President Trump on Medal of Honor, nation's highest military decoration: 'Can I give it to myself?'

President Trump on Wednesday joked that he "wanted" to award himself the Medal of Honor, but said his aides told him he didn't "qualify" for the nation's highest military decoration.

While addressing thousands of military veterans gathered at the AMVETS's 75th annual convention in Louisville, Ky., Trump praised Medal of Honor recipient and World War II veteran Woody Williams while also telling the room he wished he was eligible for the prestigious award himself. 

"Thank you, Woody. You're looking good, Woody," the president said. "That was a big day, Medal of Honor. Nothing like the Medal of Honor."

"I wanted one, but they told me I don't qualify, Woody," Trump continued. "I said, 'Can I give it to myself anyway?' They said, 'I don't think that's a good idea.'"

The remarks, which can be viewed below starting at 5:04, were greeted by laughter from the audience. 

The Medal of Honor is America's highest and most prestigious military decoration and is awarded to the nation's military service members who have distinguished themselves by acts of valor.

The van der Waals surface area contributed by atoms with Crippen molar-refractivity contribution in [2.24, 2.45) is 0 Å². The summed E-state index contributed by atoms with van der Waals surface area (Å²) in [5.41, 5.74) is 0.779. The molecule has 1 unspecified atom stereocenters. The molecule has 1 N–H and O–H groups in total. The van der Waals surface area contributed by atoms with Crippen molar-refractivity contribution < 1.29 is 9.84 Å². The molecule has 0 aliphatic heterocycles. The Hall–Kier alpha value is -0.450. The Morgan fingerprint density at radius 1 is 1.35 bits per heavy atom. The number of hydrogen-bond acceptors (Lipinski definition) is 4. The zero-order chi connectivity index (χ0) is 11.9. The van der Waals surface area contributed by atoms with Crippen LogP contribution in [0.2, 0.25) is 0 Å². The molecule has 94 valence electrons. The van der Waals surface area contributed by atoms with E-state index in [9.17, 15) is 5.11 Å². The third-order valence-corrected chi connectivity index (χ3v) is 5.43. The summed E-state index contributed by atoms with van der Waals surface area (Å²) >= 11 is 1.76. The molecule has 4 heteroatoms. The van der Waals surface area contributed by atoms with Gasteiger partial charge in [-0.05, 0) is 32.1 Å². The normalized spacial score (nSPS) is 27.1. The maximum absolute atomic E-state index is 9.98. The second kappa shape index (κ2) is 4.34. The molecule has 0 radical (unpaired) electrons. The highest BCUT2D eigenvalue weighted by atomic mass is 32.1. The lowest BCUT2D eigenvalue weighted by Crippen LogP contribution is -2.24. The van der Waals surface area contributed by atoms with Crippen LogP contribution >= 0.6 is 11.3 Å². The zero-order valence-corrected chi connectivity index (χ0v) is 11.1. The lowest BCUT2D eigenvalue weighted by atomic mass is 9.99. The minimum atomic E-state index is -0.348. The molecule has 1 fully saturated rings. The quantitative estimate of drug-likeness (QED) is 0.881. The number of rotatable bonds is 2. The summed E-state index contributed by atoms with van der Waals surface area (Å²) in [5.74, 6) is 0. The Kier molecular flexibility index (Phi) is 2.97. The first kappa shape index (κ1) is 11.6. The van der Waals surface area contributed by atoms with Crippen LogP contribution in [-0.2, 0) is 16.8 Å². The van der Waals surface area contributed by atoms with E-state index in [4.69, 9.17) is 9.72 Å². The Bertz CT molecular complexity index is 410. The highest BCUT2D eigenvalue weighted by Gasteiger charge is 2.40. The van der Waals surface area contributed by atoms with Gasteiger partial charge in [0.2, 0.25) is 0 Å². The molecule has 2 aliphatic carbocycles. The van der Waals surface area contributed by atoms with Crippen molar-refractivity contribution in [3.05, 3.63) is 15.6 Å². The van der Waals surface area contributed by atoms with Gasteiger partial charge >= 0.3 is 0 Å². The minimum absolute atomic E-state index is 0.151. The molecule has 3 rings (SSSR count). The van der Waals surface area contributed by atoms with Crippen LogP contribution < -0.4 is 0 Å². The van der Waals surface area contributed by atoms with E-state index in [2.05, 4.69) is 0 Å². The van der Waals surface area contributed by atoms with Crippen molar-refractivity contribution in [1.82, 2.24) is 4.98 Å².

Trump is not eligible for the award because he never served in the military. Although the president was drafted during the Vietnam War, he received four deferments during his college education and one additional medical deferment for bone spurs in his feet.

The fifth and final deferment proved to be a hotly contested issue during Trump's 2016 presidential campaign, with some accusing him of faking a disability to dodge military service.

Trump himself has even said he considered the diagnosis to be somewhat lucky.

"I had a minor medical deferment for feet, for a bone spur of the foot, which was minor ... I was fortunate, in a sense, because I was not a believer in the Vietnam War," then presidential candidate Trump told ABC News in 2015.

In December 2018, the daughters of New York podiatrist Dr. Larry Braunstein, who allegedly diagnosed Trump with the condition that exempted him from service, claimed their father may have done so as a favor to Fred Trump, Donald Trump's father, who owned the Queens building that housed Braunstein's medical practice.

"I know it was a favor," Dr. Elysa Braunstein, 56, told the New York Times. "It was family lore. It was something we would always discuss."

Following the bombshell claims, Trump historian Michael D'Antonio, who examined the president's feet while interviewing him for his 2015 book "Never Enough: Donald Trump and the Pursuit of Success," said regardless of the validity of the diagnosis, he thinks Trump truly believes he suffers from the medical condition.

"I'm not even sure actually that the president knows the truth about this," D'Antonio told CNN. "The irony here is that Fred Trump was trying to do something for his son. Donald was not a conscientious objector but he really did not want to serve, and he was like millions of other young men during the Vietnam War who tried whatever they could do to get out of their service."

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